The New Right and the Soul of the Silent Majority

“A neoconservative is a liberal who’s been mugged by reality. A neoliberal is a liberal who’s been mugged by reality but has refused to press charges.”
― Irving Kristol

Donald Trump’s hopes for re-election in November will lie with the so-called “silent majority”. As of today, most election polls see Biden leading by a handful of points. Yet mainstream media polls’ unreliability is nothing new; 2016 is still fresh in our memories. Rather than proof of Democrats’ popularity, today’s results could easily be instead a reflection of the terror many hold to publicly display hostility towards progressivism, especially in a time where left-wing orthodoxy threatens the private and professional life of even the most powerful among us. But what is the ‘silent majority’ if there is one? And — besides wanting to see an end to the current civil unrest — what does it want?

Since Ronald Reagan’s presidency and William F. Buckley’s National Review’s height of popularity, the GOP has been the party of capitalism, Wall Street, and the infamous libertarian ethos that ‘government is the problem’. But as Park Macdouglad points out for Tablet magazine in February, the GOP hardly stood the test of time not because of their economy, but thanks to ordinary Americans — mostly citizens highly concerned about the radical cultural change their country is subjected to. “[Republicans] keep thinking they’re winning because of their economic policy and losing because of their cultural policy, when really it’s the opposite”, Macdouglad reports. Donald Trump’s 2016 victory was the culmination of America’s growing discontent. The ‘fiscally conservative, socially liberal’ Reaganism of the ‘80s — typical of college-educated Republicans — has been losing appeal among traditionalists and young people, letting room for something new on the rise. The National Conservative conferences held in Washington, D.C. and Rome throughout 2019 and 2020 (the latter which I took part), sponsored by the Edmund Burke Foundation and primarily led by Yoram Hazony, author of the much-discussed The Virtue of Nationalism, were one the first attempt to reunite Western Conservatism under a single umbrella. This isn’t the only significant change occurring within the modern conservative right.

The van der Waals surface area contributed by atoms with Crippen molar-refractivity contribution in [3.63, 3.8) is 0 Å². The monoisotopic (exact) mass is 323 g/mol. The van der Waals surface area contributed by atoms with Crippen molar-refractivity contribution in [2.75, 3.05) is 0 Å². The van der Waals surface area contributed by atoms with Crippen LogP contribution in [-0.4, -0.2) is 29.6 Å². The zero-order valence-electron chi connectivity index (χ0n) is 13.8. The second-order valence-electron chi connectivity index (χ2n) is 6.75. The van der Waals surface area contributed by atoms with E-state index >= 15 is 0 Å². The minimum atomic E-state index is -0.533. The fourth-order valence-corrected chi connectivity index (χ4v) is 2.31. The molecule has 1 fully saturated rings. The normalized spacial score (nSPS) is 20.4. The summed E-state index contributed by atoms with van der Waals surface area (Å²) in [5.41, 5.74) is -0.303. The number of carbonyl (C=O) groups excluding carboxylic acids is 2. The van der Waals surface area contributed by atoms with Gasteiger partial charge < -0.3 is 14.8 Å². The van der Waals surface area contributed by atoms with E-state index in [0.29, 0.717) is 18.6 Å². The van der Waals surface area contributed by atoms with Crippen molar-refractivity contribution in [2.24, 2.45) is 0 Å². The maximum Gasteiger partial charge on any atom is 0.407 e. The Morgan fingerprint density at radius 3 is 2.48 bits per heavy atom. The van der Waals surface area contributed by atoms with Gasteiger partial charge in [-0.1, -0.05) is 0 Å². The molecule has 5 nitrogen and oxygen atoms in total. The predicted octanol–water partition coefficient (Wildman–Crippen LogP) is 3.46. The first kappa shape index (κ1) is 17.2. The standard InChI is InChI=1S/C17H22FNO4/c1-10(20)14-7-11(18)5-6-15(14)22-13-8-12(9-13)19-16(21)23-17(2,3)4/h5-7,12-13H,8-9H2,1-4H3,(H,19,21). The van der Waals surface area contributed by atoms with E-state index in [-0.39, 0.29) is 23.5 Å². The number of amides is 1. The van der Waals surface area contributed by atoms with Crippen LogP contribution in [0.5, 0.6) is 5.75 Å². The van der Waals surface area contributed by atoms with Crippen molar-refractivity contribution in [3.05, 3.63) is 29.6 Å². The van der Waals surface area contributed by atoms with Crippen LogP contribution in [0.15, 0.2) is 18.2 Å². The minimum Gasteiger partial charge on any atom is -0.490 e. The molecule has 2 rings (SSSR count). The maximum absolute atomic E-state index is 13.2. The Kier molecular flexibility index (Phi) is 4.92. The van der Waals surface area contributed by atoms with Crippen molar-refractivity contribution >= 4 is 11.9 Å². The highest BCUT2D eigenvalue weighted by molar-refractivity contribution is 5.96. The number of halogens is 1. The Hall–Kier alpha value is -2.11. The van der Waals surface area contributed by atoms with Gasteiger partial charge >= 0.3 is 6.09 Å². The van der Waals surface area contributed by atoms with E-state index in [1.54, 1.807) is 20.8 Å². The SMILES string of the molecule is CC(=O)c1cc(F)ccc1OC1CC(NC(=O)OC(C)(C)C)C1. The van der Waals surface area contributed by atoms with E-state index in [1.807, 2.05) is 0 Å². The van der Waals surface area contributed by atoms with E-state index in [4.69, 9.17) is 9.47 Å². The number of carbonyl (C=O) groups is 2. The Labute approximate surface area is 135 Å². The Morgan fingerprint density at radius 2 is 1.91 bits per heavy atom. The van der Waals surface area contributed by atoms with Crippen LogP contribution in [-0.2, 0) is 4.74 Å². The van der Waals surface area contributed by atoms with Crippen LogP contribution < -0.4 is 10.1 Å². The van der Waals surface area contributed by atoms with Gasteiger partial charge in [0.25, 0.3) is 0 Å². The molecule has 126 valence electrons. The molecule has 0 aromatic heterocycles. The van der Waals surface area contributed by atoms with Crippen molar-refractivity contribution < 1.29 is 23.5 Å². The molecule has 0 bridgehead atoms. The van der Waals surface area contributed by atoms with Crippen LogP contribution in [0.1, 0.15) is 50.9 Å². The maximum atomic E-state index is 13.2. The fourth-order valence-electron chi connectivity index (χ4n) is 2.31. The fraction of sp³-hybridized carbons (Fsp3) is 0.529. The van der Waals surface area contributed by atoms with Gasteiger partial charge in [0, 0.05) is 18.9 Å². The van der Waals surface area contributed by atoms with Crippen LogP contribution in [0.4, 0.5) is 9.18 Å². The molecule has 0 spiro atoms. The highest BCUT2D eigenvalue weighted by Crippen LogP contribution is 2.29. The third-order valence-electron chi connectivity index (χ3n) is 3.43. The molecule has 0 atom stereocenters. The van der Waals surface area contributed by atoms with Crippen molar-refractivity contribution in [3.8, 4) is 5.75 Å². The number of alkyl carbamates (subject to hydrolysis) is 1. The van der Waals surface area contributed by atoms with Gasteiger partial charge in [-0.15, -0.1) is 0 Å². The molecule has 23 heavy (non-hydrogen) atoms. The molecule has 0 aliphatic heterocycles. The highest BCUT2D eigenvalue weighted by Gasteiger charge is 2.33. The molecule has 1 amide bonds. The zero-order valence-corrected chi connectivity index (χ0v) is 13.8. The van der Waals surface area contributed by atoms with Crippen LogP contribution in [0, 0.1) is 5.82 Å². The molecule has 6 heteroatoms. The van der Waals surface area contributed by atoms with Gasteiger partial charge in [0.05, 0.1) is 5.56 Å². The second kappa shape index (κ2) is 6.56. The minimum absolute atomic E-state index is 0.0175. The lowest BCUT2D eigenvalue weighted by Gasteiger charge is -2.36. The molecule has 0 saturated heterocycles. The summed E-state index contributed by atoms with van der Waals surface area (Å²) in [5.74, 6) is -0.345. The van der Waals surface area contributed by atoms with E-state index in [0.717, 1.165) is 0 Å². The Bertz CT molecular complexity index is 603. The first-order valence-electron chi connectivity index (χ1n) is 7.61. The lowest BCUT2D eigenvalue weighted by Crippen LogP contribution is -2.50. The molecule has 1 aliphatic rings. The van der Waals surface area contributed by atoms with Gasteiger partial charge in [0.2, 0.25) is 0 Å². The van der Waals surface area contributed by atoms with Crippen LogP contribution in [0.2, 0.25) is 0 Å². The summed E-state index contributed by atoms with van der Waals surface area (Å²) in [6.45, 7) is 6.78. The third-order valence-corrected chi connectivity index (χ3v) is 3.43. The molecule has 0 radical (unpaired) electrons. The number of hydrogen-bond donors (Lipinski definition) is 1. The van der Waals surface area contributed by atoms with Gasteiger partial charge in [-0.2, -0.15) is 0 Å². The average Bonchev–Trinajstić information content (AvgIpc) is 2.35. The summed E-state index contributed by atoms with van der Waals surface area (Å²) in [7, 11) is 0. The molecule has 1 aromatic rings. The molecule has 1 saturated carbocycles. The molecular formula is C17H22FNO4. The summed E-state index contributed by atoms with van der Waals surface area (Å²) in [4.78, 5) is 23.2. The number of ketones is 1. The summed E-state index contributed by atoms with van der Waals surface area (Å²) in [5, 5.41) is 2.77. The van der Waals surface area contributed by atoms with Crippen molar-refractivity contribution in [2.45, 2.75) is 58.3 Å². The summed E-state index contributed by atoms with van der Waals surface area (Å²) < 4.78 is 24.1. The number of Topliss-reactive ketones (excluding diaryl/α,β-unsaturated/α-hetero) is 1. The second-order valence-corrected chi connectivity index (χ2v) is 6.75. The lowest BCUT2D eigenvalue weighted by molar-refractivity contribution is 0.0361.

The same demographic shift saw among US college-educated conservative voters in 2016 is being recorded elsewhere across the West. A great example of how the winds are changing in modern politics starkly displayed itself in the UK, when the unbreachable Red Wall — a set of northern constituencies historically associated with Labour votes — came crumbling down for the first time in 50 years during the 2019 election. The humiliating defeat of the Labour party was likely the ultimate repudiation by ordinary British people of the PC snobbery that is taking control of much of the Western left. Parties that were supposed to represent working-class people and working-class interests are suddenly composed of pro-EU liberals, woke middle-class voters, cheered by all sorts of celebrities and sponsored by corporations. No wonder the left is losing support. But the crucial question hovering over 10 Downing St. should be this: if it wouldn’t have been for Brexit, would the Tory government still be in power? Would Alexander Boris de Pfeffel Johnson still had the support of most of the British public if Labour’s leaders didn’t run around announcing their pronouns? What’s the actual strength of today’s Western conservative parties?